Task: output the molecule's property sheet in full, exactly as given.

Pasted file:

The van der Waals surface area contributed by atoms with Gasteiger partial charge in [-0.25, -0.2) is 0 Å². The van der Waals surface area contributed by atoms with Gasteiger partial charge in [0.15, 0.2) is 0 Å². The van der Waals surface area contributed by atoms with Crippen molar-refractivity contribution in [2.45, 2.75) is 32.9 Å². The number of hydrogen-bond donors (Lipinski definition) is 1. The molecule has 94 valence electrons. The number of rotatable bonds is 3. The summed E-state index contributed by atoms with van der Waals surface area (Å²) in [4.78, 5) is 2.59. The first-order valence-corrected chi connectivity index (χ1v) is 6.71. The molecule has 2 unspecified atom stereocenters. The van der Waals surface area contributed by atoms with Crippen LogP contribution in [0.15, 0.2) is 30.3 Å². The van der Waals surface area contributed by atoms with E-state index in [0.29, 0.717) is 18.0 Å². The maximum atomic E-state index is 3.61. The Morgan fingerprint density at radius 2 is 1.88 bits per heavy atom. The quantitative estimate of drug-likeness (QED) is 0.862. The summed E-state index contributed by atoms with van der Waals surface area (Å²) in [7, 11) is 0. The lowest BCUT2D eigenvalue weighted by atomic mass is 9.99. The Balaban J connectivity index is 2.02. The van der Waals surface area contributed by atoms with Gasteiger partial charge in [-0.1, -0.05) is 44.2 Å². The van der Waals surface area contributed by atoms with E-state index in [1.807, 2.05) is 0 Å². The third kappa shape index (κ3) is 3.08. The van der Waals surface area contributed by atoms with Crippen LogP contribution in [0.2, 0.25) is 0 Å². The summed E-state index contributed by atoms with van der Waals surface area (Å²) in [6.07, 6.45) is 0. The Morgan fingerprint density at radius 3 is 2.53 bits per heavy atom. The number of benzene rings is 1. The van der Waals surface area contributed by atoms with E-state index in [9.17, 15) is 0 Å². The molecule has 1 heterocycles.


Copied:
The van der Waals surface area contributed by atoms with Gasteiger partial charge in [-0.25, -0.2) is 0 Å². The van der Waals surface area contributed by atoms with Gasteiger partial charge in [0.15, 0.2) is 0 Å². The van der Waals surface area contributed by atoms with Crippen molar-refractivity contribution in [2.45, 2.75) is 32.9 Å². The number of hydrogen-bond donors (Lipinski definition) is 1. The molecule has 94 valence electrons. The number of rotatable bonds is 3. The summed E-state index contributed by atoms with van der Waals surface area (Å²) in [4.78, 5) is 2.59. The first-order valence-corrected chi connectivity index (χ1v) is 6.71. The molecule has 2 unspecified atom stereocenters. The van der Waals surface area contributed by atoms with Crippen LogP contribution in [0.15, 0.2) is 30.3 Å². The van der Waals surface area contributed by atoms with E-state index in [0.29, 0.717) is 18.0 Å². The maximum atomic E-state index is 3.61. The Morgan fingerprint density at radius 2 is 1.88 bits per heavy atom. The quantitative estimate of drug-likeness (QED) is 0.862. The summed E-state index contributed by atoms with van der Waals surface area (Å²) in [7, 11) is 0. The lowest BCUT2D eigenvalue weighted by atomic mass is 9.99. The Balaban J connectivity index is 2.02. The van der Waals surface area contributed by atoms with Gasteiger partial charge in [-0.1, -0.05) is 44.2 Å². The van der Waals surface area contributed by atoms with E-state index in [1.807, 2.05) is 0 Å². The third kappa shape index (κ3) is 3.08. The van der Waals surface area contributed by atoms with Crippen LogP contribution in [0.2, 0.25) is 0 Å². The summed E-state index contributed by atoms with van der Waals surface area (Å²) in [6.07, 6.45) is 0. The Morgan fingerprint density at radius 3 is 2.53 bits per heavy atom. The number of benzene rings is 1. The van der Waals surface area contributed by atoms with E-state index in [9.17, 15) is 0 Å². The molecule has 1 heterocycles.